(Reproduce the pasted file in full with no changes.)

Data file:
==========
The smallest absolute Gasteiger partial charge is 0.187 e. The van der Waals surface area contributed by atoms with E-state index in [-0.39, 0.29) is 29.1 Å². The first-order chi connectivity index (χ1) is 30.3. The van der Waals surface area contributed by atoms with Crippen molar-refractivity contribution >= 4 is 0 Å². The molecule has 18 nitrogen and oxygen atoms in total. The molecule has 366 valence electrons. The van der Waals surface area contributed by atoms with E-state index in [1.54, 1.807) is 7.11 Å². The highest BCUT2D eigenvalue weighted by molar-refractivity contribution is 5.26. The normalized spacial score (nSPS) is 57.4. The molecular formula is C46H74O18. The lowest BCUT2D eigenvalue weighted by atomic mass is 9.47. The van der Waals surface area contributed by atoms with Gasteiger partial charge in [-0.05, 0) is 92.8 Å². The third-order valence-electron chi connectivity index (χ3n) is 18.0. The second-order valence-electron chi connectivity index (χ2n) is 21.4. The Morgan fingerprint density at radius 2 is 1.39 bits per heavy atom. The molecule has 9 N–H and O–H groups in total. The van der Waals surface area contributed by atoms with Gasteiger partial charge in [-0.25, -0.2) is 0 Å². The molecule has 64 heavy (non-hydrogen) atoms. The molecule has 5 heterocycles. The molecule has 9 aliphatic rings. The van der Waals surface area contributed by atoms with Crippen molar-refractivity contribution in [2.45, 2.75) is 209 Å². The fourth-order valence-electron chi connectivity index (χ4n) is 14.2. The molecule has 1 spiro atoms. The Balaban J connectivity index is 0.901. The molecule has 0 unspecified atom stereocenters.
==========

The smallest absolute Gasteiger partial charge is 0.187 e. The van der Waals surface area contributed by atoms with E-state index in [-0.39, 0.29) is 29.1 Å². The first-order chi connectivity index (χ1) is 30.3. The van der Waals surface area contributed by atoms with Crippen molar-refractivity contribution >= 4 is 0 Å². The molecule has 18 nitrogen and oxygen atoms in total. The molecule has 366 valence electrons. The van der Waals surface area contributed by atoms with E-state index in [1.54, 1.807) is 7.11 Å². The highest BCUT2D eigenvalue weighted by molar-refractivity contribution is 5.26. The normalized spacial score (nSPS) is 57.4. The molecular formula is C46H74O18. The lowest BCUT2D eigenvalue weighted by atomic mass is 9.47. The van der Waals surface area contributed by atoms with Gasteiger partial charge in [-0.05, 0) is 92.8 Å². The third-order valence-electron chi connectivity index (χ3n) is 18.0. The second-order valence-electron chi connectivity index (χ2n) is 21.4. The Morgan fingerprint density at radius 2 is 1.39 bits per heavy atom. The molecule has 9 N–H and O–H groups in total. The van der Waals surface area contributed by atoms with Gasteiger partial charge in [-0.25, -0.2) is 0 Å². The molecule has 64 heavy (non-hydrogen) atoms. The molecule has 5 heterocycles. The molecule has 9 aliphatic rings. The van der Waals surface area contributed by atoms with Crippen molar-refractivity contribution in [2.45, 2.75) is 209 Å². The fourth-order valence-electron chi connectivity index (χ4n) is 14.2. The molecule has 1 spiro atoms. The Balaban J connectivity index is 0.901. The molecule has 0 unspecified atom stereocenters.